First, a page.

At Grandpa's Sugar Bush

by Margaret Carney and Janet Wilson

The steps involved in harvesting maple syrup from more than one hundred trees in... read more

The steps involved in harvesting maple syrup from more than one hundred trees in Grandpa's sugar bush are related by a young grandson with a February week of school vacation. First Grandpa drills holes on the southeast sides of the trees, and then the boy cleans out the wood shavings with a twig. They tap spikes into the holes, and before long the sap begins to drip into the buckets they've hung on each spike. That's only the beginning. Grandpa predicts that the sap will begin to run on the day they hear the first robin, and it does. This is more than expository writing on the origin of maple syrup, it's a real story. The boy is a genuine help throughout the process, although adults will guess that Grandpa has his hands full in more than one way. This kind, knowing man most certainly realizes that the outcomes of their companionship and the satisfaction they share in creating something special by hand can be as sweet as the tastiest syrup in the country. Carney is acquainted with the maple woods of her husband's family farm in Ontario, Canada. Wilson's beautiful oil paintings illustrate the two at work, the snowy vista, and some of the wildlife. (Ages 4-7)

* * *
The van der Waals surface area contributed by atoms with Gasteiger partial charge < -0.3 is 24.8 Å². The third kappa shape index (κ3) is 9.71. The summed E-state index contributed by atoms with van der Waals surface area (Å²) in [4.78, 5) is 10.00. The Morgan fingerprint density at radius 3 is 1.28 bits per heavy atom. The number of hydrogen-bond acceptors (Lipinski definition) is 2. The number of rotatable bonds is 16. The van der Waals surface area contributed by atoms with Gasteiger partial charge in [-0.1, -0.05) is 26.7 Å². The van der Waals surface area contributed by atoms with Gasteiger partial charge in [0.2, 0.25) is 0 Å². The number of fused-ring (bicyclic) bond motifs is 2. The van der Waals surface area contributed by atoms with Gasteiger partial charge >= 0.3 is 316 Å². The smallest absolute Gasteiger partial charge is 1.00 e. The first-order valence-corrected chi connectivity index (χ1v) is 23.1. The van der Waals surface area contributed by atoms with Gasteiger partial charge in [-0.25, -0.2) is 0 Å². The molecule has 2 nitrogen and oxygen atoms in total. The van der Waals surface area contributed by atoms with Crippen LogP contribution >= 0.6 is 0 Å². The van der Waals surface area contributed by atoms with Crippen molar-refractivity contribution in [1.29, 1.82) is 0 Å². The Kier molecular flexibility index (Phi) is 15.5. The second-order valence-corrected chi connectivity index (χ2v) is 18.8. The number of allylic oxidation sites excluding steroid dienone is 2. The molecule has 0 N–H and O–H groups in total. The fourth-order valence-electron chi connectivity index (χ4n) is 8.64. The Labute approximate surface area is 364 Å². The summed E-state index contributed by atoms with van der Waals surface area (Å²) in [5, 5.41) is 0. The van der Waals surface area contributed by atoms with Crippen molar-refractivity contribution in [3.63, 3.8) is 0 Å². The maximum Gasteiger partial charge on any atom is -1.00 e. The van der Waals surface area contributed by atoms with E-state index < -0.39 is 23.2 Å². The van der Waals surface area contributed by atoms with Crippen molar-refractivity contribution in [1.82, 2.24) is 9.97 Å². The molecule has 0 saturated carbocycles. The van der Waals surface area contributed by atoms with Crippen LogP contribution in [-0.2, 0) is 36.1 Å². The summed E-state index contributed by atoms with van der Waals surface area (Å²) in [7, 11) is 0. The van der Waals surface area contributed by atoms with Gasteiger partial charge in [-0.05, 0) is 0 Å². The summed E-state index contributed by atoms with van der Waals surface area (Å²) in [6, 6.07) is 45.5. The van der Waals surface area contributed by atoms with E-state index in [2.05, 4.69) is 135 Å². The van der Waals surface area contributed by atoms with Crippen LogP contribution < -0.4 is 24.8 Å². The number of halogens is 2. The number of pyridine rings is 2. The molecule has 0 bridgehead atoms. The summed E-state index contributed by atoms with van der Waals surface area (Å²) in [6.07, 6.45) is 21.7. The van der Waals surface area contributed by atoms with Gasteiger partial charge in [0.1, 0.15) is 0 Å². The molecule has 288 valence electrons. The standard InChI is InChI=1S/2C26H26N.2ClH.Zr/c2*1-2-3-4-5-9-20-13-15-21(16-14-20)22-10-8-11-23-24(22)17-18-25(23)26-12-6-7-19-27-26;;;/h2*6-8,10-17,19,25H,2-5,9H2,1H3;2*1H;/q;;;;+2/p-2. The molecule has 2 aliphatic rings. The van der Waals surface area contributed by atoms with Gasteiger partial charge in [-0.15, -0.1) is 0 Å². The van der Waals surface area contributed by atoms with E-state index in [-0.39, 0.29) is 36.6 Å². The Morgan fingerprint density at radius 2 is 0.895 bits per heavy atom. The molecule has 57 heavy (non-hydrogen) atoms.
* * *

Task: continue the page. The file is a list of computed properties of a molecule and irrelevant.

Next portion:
© Cooperative Children's Book Center, Univ. of Wisconsin - Madison, 1998

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